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The Fight over DACA Makes Home Hostile for Young Immigrants

The opinions expressed by columnists are their own and do not necessarily represent the views of

Editor's Note: This column was written by John Kristof


Between May 9 and May 18, nearly two hundred lawmakers have signed a petition that would force the House to vote on a crucial piece of immigration legislation.


If passed, House Resolution 774 would force a floor vote on immigration reform. After being discharged on May 9, the resolution requires a petition signed by 218 representatives to be considered. As of May 21, 196 representatives have signed the petition, including 20 Republicans––all 193 Democrats and five more Republicans would need to sign the petition to reach 218 signatures.

One of the key issues are the fates of nearly 700,000 young people at risk of deportation should Trump administration successfully phase out the Deferred Action for Childhood Arrivals program (DACA), as he initially promised last fall. Although the DACA program presently remains intact, its long-term legal status is up in the air after its removal has faced legal challenges from federal judges while seven states have sued the Trump Administration to force its dissolution. 

The Obama administration created DACA in 2012 to buy time for some undocumented immigrants while Congress developed comprehensive immigration reform. Under certain conditions, DACA allowed people who illegally entered the country as children to receive official documentation. Through this program, Dreamers could go to school, work, have a driver’s license, own a home, and pay taxes. DACA allowed migrants to make a life for themselves in the only home most of them have known.


If approval for a DACA recipient expires, that person is considered “unlawfully present.” If the immigrant works, she legally must be fired; if she is a student, she must lose federal financial aid; and if she happens to be a homeowner, she must move out.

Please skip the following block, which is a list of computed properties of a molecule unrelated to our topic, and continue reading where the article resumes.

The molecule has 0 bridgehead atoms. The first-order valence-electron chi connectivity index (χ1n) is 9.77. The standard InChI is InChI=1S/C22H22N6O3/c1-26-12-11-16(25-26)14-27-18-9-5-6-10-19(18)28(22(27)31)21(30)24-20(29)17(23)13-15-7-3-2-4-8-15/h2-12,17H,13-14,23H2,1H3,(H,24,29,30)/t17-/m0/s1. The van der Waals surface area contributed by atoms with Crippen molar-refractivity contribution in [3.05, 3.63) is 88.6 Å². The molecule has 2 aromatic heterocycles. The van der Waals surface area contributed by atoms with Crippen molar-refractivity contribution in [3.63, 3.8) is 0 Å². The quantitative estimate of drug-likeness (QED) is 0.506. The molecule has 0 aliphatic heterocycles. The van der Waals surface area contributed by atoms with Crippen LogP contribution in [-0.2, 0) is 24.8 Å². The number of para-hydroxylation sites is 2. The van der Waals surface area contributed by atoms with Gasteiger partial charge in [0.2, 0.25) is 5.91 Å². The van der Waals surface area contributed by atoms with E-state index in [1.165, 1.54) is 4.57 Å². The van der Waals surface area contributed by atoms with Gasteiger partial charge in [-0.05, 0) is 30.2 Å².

In theory, if DACA expires, recipients would pack up and move back home. This very notion fails to appreciate who Dreamers are. DACA affects undocumented immigrants who crossed the border as children, almost always were brought by their parents. Although they may have been born in another country, DACA recipients grew up, went to school, and worked in the United States. Their “native” nation is often more foreign to them in the United States. Subjecting former recipients to deportation is not simply a matter of making them return home; it forces them to abandon the life they built and start anew in a land of strangers. Because home is the United States for most Dreamers, the majority will likely choose to remain in the country and hope they do not run into trouble.

Unfortunately for former DACA recipients, trouble has become much harder to avoid. During the Trump administration’s first year in office, Immigration and Customs Enforcement (ICE) has increased arrests by over 40 percent. Most of that increase is due to a shift in focus that came with the changing of the guard. Under the Obama Administration, ICE focused resources on detaining undocumented immigrants with criminal activity. Since President Trump took office, ICE has shown little regard for the civility of the undocumented immigrant, arresting non-criminal persons at twice the rate in 2017 as it did in 2016. With a backlog of over 650,000 cases, detained migrants have little hope of a speedy judicial resolution.


Only a handful of Republicans have signed the petition, but they can no longer afford to stall a resolution to the DACA question. DACA is not just a Democratic talking point – nearly 340,000 people in states that swung red in 2016 are DACA recipients. Nearly nine out of ten of them use DACA to work legally, contributing over $16.6 billion to their states’ economies. Without DACA, Republican states would lose almost $270 million in tax revenues. Although GOP lawmakers are slowly endorsing a nativist immigration policy, the numbers indicate embracing DACA reform is good for their constituents and their local economies. 

Some GOP lawmakers see immigration as a positive but are concerned that DACA incentivizes migrants to cross the border illegally. Since DACA’s establishment, however, illegal immigration rates have dropped, so other factors appear more influential on a family’s decision to migrate. Even if reducing illegal immigration was the primary concern of DACA reform, repeal is misguided.

Dreamers did not choose to immigrate illegally, and repealing DACA would make them outlaws in their own land, increasing illegal immigration to boot.

A number of Republican congressmen assured constituents that Congress had plenty of time to create a permanent, comprehensive immigration solution. After eight months, there is no reason to delay action any further and treat young immigrants like political pawns. The time has come for legislators to demonstrate the leadership they promised and pass humane immigration reform. All Americans benefit when we treat Dreamers like the neighbors they are.  


John Kristof is a Research Fellow at the Sagamore Institute in Indianapolis and a freelance writer with Young Voices Advocates. Follow John on Twitter @jmkristof.

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